Frontiers Of Heresy: The Spanish Inquisition From The Basque Lands To Sicily (Cambridge Studies In Early Modern History)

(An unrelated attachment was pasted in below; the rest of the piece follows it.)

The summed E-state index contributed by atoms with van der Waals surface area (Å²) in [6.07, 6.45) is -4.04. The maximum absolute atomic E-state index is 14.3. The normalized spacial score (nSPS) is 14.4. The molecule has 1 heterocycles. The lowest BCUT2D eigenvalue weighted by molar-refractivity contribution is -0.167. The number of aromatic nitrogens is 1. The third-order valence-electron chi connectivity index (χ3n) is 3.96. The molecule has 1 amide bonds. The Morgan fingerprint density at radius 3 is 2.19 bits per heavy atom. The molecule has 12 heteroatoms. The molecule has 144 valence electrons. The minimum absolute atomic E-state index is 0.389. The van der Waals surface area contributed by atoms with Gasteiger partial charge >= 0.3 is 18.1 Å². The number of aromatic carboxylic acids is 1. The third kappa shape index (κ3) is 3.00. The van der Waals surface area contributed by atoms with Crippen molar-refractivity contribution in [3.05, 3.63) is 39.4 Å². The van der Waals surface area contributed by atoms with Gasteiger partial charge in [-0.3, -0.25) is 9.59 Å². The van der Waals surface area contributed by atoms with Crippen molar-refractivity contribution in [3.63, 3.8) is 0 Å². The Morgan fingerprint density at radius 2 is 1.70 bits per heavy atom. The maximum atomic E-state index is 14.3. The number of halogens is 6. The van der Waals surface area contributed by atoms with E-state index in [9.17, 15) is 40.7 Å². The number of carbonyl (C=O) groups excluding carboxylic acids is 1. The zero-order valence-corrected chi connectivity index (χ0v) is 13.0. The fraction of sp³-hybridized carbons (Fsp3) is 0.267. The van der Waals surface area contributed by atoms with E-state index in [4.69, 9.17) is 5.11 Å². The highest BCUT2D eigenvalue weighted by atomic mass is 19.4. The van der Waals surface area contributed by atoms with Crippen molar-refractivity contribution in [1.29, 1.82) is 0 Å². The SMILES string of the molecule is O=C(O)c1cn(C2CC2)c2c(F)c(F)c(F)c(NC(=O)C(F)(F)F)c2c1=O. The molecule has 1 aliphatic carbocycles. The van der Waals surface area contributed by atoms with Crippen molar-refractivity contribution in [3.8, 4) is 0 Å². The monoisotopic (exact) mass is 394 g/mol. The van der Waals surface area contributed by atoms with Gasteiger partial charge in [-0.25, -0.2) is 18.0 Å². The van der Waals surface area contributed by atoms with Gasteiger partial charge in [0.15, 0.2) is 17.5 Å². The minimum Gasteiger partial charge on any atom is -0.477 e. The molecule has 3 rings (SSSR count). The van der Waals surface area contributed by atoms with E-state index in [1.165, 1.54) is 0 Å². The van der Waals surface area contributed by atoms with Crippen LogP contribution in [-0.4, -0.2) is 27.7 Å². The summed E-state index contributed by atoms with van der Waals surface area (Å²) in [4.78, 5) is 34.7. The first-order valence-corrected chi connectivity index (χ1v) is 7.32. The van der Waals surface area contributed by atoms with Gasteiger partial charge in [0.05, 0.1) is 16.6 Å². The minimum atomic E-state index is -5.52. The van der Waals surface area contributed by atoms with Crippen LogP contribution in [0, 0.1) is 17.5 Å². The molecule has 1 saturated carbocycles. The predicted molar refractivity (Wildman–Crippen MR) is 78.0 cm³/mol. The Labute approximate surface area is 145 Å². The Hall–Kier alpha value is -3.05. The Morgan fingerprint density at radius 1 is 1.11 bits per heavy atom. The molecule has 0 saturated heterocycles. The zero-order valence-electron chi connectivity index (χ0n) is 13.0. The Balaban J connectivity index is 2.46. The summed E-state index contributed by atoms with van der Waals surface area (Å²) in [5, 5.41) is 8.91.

Frontiers of Heresy is among the first major English-language contributions to the history of the Spanish Inquisition since Henry Charles Lea completed his classic curvey eighty years ago. Focusing on the lands beyond Castile, Professor Monter analyzes the activities of the Holy Office during an 'Aragonese Century' (1530-1630) when these frontier tribunals were its most active elements. This 'other' Spanish Inquisition virtually ignored converted Jews and their descendants, but brutally harassed Moriscos and immigrant workers from France; it executed nearly as many people for sodomy as for heresy. Despite opposition from local elites, the Inquisition performed many services for the king, sending thousands of heretics to the galleys and even capturing horse-smugglers along the Pyrenees. Frontiers of Heresy is based upon an immense variety of archival sources, and represents a significant reappraisal of one of the most important yet misunderstood institutions of early modern Europe.